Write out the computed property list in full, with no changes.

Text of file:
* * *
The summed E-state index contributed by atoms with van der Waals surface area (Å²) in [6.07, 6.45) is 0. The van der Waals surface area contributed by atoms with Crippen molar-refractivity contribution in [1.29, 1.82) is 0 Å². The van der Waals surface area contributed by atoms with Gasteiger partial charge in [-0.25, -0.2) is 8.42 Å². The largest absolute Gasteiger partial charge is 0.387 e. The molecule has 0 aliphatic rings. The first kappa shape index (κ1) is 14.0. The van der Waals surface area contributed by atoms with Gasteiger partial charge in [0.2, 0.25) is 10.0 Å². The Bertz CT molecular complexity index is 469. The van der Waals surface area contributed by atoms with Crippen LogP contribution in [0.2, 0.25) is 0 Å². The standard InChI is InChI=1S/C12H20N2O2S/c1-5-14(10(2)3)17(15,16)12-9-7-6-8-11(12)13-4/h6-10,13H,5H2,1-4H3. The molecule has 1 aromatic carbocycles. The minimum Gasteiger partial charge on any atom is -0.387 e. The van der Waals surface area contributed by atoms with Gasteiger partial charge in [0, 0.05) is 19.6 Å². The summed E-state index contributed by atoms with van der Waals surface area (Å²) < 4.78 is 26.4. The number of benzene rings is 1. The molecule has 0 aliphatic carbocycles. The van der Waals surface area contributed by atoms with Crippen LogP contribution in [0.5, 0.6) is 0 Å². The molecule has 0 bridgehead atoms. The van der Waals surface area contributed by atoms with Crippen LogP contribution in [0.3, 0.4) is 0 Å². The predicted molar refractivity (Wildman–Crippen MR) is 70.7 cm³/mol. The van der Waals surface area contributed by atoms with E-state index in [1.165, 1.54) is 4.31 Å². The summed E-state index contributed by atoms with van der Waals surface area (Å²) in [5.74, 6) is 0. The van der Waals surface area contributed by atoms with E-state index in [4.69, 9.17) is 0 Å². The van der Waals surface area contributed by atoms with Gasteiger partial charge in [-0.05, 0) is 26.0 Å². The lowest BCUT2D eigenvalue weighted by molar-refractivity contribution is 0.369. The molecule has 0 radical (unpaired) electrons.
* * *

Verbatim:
The summed E-state index contributed by atoms with van der Waals surface area (Å²) in [6.07, 6.45) is 0. The van der Waals surface area contributed by atoms with Crippen molar-refractivity contribution in [1.29, 1.82) is 0 Å². The van der Waals surface area contributed by atoms with Gasteiger partial charge in [-0.25, -0.2) is 8.42 Å². The largest absolute Gasteiger partial charge is 0.387 e. The molecule has 0 aliphatic rings. The first kappa shape index (κ1) is 14.0. The van der Waals surface area contributed by atoms with Gasteiger partial charge in [0.2, 0.25) is 10.0 Å². The Bertz CT molecular complexity index is 469. The van der Waals surface area contributed by atoms with Crippen LogP contribution in [0.2, 0.25) is 0 Å². The standard InChI is InChI=1S/C12H20N2O2S/c1-5-14(10(2)3)17(15,16)12-9-7-6-8-11(12)13-4/h6-10,13H,5H2,1-4H3. The molecule has 1 aromatic carbocycles. The minimum Gasteiger partial charge on any atom is -0.387 e. The van der Waals surface area contributed by atoms with Gasteiger partial charge in [0, 0.05) is 19.6 Å². The summed E-state index contributed by atoms with van der Waals surface area (Å²) < 4.78 is 26.4. The number of benzene rings is 1. The molecule has 0 aliphatic carbocycles. The van der Waals surface area contributed by atoms with Crippen LogP contribution in [0.5, 0.6) is 0 Å². The molecule has 0 bridgehead atoms. The van der Waals surface area contributed by atoms with Crippen LogP contribution in [0.3, 0.4) is 0 Å². The predicted molar refractivity (Wildman–Crippen MR) is 70.7 cm³/mol. The van der Waals surface area contributed by atoms with E-state index in [1.165, 1.54) is 4.31 Å². The summed E-state index contributed by atoms with van der Waals surface area (Å²) in [5.74, 6) is 0. The van der Waals surface area contributed by atoms with E-state index in [4.69, 9.17) is 0 Å². The van der Waals surface area contributed by atoms with Gasteiger partial charge in [-0.05, 0) is 26.0 Å². The lowest BCUT2D eigenvalue weighted by molar-refractivity contribution is 0.369. The molecule has 0 radical (unpaired) electrons.